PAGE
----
I did a lot of work to really get aligned timing when I wrote my sampling program, but I realized that it would be useful to allow for staggering the loop point. Or to divide by 3 or 5 sometimes instead of always by powers of 2. A (more or less) dead-on beat is perhaps most useful for flute, but with something I'm playing myself, allowing a syncopation could be valuable. I never got my p5 glove to work, alas. It seemed to be generating OSC. At the very least, the driver for it clearly was able to get data from the glove, but I couldn't retrieve said data in SuperCollider. A glove interface would be really great for didj processing or tuba (if it were lefty).
So after the second time the sound died for reasons that were unknown to me, I thought maybe I should stop, but it turned out that people were actually digging my noodling. So I played a couple more. I'm looking forward to getting the recording.
I still have Polly's mixing board because it didn't occur to me to return it to Clyde. She's probably not missing it yet. I'm going to take some advantage of it. Before, Christmas, I wandered into a gallery near my house, looking for art to give away. The most affordable thing in the gallery was $200. I explained that I liked it, but that was 10 commissions for me: 20 - 40 hours of work. (I work too hard on them.) The gallery owner asked me a bunch more questions about my project and then wrote me a check asking for one! I was quite surprised. I'm going to write it today. Tomorrow is Paul's memorial service. I sent all my visa paperwork via express mail yesterday. It's pretty much impossible that it will come back in time for me to get my flight tomorrow, so I'll be going to the memorial. Actually, I'd probably go anyway. Maybe I should call the airline. It's a non-refundable internet fare, but I know there are special cases sometimes.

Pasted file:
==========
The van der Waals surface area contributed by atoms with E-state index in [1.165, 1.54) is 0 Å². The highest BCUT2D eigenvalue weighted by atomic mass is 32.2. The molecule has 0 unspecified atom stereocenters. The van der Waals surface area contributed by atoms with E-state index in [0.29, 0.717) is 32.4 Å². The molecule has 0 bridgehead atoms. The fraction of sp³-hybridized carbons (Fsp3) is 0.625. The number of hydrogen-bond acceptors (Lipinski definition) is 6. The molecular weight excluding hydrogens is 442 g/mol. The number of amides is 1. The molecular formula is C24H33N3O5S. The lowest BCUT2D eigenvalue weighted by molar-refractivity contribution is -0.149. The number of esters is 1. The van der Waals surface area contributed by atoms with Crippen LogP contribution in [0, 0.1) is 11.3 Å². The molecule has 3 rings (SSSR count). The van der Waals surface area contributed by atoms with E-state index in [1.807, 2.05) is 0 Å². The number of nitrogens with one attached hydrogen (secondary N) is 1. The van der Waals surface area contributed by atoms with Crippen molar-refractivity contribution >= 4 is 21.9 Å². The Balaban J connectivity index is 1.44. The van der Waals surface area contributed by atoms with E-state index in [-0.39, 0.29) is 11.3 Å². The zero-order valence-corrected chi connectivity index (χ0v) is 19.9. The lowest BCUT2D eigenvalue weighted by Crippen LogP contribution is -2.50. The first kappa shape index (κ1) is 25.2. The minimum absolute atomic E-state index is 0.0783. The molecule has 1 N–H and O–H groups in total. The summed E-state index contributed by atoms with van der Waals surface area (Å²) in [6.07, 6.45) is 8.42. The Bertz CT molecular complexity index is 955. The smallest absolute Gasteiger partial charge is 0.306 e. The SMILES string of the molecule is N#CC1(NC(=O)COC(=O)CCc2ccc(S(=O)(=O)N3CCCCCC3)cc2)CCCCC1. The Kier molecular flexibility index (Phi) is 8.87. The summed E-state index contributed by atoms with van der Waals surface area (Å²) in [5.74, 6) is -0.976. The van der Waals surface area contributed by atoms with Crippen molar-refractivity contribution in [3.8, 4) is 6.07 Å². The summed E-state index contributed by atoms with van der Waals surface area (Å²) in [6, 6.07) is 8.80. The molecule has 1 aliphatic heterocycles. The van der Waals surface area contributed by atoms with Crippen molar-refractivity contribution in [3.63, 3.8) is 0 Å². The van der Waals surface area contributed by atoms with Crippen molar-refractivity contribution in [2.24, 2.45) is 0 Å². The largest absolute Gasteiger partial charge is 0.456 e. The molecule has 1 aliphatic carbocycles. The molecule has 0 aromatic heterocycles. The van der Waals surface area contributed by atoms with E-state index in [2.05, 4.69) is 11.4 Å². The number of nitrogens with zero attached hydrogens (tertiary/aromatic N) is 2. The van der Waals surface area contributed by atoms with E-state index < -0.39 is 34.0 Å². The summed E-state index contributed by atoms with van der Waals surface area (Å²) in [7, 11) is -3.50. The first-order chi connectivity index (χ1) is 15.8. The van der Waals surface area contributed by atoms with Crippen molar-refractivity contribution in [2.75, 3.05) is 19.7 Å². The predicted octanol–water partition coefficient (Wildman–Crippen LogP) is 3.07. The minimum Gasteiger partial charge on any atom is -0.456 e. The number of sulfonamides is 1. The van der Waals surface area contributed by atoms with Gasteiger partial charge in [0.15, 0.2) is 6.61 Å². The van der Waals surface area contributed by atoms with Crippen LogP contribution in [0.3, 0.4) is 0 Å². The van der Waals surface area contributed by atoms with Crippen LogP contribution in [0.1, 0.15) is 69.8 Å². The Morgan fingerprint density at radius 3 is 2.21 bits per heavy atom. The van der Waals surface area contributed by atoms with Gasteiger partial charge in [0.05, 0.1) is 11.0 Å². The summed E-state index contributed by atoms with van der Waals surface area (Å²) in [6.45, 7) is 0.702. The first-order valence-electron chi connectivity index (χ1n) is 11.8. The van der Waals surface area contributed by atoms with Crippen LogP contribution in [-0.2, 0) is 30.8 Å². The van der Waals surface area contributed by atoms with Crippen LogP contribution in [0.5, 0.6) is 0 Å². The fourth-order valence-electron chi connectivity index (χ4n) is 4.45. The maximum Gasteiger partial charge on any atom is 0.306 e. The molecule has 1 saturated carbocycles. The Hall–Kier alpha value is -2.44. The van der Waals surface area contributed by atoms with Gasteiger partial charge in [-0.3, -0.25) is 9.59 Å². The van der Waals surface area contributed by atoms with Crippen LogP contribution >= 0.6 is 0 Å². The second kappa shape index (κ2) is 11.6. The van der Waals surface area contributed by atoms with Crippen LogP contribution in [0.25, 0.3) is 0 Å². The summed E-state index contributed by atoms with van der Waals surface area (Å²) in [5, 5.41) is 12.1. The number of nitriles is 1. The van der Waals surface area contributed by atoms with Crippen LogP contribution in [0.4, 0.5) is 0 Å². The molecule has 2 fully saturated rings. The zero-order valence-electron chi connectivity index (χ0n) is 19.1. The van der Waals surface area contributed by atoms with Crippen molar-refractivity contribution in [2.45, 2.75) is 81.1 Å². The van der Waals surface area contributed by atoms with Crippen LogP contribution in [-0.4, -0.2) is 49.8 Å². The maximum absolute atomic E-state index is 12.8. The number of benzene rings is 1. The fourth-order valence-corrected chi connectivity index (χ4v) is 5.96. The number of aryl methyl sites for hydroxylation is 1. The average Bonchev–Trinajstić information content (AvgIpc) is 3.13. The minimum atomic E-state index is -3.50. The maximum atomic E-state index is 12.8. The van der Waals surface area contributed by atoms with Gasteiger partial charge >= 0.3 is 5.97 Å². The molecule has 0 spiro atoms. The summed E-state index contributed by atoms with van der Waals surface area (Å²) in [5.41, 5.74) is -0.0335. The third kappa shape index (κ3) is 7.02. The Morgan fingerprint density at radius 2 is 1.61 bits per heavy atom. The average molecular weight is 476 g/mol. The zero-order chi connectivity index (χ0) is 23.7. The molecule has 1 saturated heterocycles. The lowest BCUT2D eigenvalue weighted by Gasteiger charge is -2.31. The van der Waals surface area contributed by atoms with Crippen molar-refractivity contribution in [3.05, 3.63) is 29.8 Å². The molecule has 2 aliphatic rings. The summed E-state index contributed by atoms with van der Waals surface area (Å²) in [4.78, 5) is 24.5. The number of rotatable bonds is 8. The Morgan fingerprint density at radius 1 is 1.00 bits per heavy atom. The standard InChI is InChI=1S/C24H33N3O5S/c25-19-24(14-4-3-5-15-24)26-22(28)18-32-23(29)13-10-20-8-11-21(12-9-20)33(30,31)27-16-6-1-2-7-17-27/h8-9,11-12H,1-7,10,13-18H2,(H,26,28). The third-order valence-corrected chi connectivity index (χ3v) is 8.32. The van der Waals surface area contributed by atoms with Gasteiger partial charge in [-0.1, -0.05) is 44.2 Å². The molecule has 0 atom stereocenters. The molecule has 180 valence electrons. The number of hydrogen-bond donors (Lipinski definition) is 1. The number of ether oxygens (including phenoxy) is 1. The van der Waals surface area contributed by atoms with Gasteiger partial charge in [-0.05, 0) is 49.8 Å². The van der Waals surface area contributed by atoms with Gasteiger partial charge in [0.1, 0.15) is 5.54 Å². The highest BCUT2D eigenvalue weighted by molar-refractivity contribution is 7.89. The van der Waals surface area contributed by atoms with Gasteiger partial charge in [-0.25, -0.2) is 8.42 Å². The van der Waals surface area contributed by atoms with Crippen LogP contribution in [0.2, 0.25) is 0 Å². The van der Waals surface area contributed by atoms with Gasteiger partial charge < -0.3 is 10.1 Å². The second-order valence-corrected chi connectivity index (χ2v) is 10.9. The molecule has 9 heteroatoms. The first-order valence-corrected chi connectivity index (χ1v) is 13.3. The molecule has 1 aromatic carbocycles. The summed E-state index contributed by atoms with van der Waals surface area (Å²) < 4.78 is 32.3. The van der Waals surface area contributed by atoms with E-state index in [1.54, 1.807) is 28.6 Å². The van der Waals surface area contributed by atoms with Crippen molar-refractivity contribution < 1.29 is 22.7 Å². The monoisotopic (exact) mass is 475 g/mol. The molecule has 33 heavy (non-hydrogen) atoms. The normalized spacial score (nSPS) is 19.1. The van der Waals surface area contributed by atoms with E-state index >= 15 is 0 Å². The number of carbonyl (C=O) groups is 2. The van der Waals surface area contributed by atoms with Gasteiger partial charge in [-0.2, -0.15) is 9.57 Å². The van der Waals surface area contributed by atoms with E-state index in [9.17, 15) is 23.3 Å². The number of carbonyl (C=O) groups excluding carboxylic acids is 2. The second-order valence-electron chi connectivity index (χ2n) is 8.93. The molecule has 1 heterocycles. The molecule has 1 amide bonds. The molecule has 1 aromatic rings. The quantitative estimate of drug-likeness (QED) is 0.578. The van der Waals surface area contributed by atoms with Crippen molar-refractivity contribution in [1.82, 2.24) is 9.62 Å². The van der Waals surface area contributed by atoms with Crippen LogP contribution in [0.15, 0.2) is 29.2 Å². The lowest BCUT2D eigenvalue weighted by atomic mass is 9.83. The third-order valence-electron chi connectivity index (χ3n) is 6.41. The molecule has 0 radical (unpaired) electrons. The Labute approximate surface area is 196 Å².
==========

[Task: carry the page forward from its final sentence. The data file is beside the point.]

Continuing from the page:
I don't think I'll be playing again in CA before I head back to England, but if you want to get on my announcement list just in case - or for next time - I will be playing here again over the summer - you can get on the list very easily! Just send an email to celesteh-CAemail@example.com (yes, that's celesteh-CAfirstname.lastname@example.org ). Or check this blog. Or the mailing list also has an rss feed: http://rss.groups.yahoo.com/group/celesteh-CA/rss . It's an announcement-only list which is really low traffic. I only post to it when I have a show coming up on the West Coast of North America.